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Masked UW-Eau Claire students walk between classes in September. The Eau Claire City-County Health Department said Thursday it will not renew its public health order, citing a lack of enforceability stemming from an Eau Claire City Council decision this week to postpone a vote on a controversial public health ordinance.

EAU CLAIRE — The Eau Claire City-County Health Department will not renew its countywide health order that formerly limited indoor and outdoor gatherings and required businesses to operate at 50% capacity.

Eau Claire County has had a coronavirus order in place since May, when the Wisconsin Supreme Court knocked down Gov. Tony Evers’ statewide safer-at-home order.

Health Department officials said Thursday that it’s not issuing another countywide health order because it can’t enforce the order in the city of Eau Claire, due to an Eau Claire City Council decision this week to postpone a vote on a controversial, proposed public health ordinance.

The proposed ordinance involves the ability of the local health director to issue health orders during a communicable disease outbreak, and the ability of local government officials to decide if the order should be enforceable or not. The City Council on Tuesday voted to postpone the vote, likely until mid-2021, so a task force can work on the proposal.

“The disease (COVID-19) hasn’t changed because the City Council voted to postpone (the decision),” said Lieske Giese, Health Department director, at a Thursday press briefing. “ … I want you to know the vote did result in enforcement not being an option for those specific entities that may be blatantly choosing not to follow public health recommendations, and at the point in time where we had an order, requirements. But we all can play a role in what happens next.”

As of today, Eau Claire County does not have a countywide coronavirus order restricting the size of gatherings or mandating restrictions for businesses.

Instead, the Health Department plans to release an “expectations document” shortly, Giese said.

“This week our order is changing to a document that will be around public health expectations,” Giese said. “ … Our state and community are at a point where we can’t let up on the gas pedal.”

The expectations will be “very similar” to the standards in the county’s most recent order, which limited indoor gatherings to under 100 people and outdoor gatherings to under 250, and restricted some indoor spaces to 50% capacity.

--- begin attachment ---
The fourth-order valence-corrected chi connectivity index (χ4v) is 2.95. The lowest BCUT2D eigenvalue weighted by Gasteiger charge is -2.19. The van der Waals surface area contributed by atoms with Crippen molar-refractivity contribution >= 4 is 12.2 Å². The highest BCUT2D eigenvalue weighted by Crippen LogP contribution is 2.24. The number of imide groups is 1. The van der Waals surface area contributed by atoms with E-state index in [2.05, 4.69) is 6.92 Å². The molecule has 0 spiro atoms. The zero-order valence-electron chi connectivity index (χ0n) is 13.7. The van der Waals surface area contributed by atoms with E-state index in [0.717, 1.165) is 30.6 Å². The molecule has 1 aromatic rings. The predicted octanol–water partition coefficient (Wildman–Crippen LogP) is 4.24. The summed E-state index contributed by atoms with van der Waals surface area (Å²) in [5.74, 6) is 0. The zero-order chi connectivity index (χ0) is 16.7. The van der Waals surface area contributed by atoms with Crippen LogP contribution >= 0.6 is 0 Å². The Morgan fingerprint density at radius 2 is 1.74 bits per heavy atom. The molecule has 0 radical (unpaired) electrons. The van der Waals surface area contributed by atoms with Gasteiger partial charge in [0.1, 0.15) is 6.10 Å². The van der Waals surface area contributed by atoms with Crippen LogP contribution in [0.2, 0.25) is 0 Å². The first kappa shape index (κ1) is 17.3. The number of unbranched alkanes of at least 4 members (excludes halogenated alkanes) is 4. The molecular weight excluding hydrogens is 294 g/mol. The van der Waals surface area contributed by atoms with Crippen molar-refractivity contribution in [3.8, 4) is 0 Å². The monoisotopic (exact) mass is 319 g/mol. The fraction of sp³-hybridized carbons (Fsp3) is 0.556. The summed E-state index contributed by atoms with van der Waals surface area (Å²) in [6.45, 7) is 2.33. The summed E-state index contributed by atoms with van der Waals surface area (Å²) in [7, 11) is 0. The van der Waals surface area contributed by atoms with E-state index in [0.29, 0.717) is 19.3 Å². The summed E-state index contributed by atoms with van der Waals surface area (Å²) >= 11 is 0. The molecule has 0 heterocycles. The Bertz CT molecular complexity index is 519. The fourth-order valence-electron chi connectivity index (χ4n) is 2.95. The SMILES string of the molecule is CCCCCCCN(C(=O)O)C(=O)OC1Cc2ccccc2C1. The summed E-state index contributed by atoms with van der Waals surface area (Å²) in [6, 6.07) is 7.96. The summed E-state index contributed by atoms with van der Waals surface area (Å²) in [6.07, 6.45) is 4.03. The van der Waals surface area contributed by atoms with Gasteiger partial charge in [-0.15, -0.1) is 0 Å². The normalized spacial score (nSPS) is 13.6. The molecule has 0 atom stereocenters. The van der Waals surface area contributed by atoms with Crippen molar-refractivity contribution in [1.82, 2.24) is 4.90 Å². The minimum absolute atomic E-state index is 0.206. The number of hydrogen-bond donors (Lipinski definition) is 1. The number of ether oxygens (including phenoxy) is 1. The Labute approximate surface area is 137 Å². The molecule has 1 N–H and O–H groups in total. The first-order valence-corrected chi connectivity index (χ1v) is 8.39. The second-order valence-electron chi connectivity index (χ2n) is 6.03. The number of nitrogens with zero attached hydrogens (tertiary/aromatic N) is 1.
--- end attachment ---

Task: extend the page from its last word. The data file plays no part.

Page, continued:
But the list of expectations will advise that gatherings include 25 or fewer people, Giese added.

Despite no local health order, statewide orders still apply in Eau Claire County, Giese noted. Wisconsin’s mask mandate is still in effect, though Republicans are suing to end it. (“That order is still in place,” Giese said Thursday.) A Wisconsin judge on Wednesday temporarily blocked an order from Evers’ administration ordering bars, restaurants and other indoor spaces to operate at 25% of capacity.

The Health Department isn’t issuing another public health order for the county, at least not right now, Giese said. But she noted that the Health Department will consider bringing direct legislation to the City Council “if the disease spread gets beyond the 37 (average) cases a day (we have) right now, which is already at a concerning level.”

Some Wisconsin communities have passed mask ordinances as direct legislation, Giese said, comparing it to a parking or other municipal ordinance.

A very similar ordinance to the one postponed by the City Council is going before the Eau Claire County Board for a vote next week. (If approved by the County Board, that ordinance wouldn’t apply to the city of Eau Claire due to the latter’s home rule status, city attorney Stephen Nick told the Leader-Telegram this week.)

“We still encourage people to pay attention to the number of people present in any establishment,” Giese said. “We encourage people to find ways … to be patrons of local businesses that don’t require you going on site.”

Cases leveling, but activity still ‘very high’

The nonrenewal of the county’s health order comes as COVID-19 cases begin to level off slightly in Eau Claire County — but the state still says the county has a “very high” activity level for the virus.

Eau Claire County has seen 471 cases in the last two weeks, compared to 508 as of last Thursday.

On Thursday, the county identified 37 new cases of the virus. Of the just over 2,500 county residents who have tested positive, 258 people are considered to be active cases, according to county data.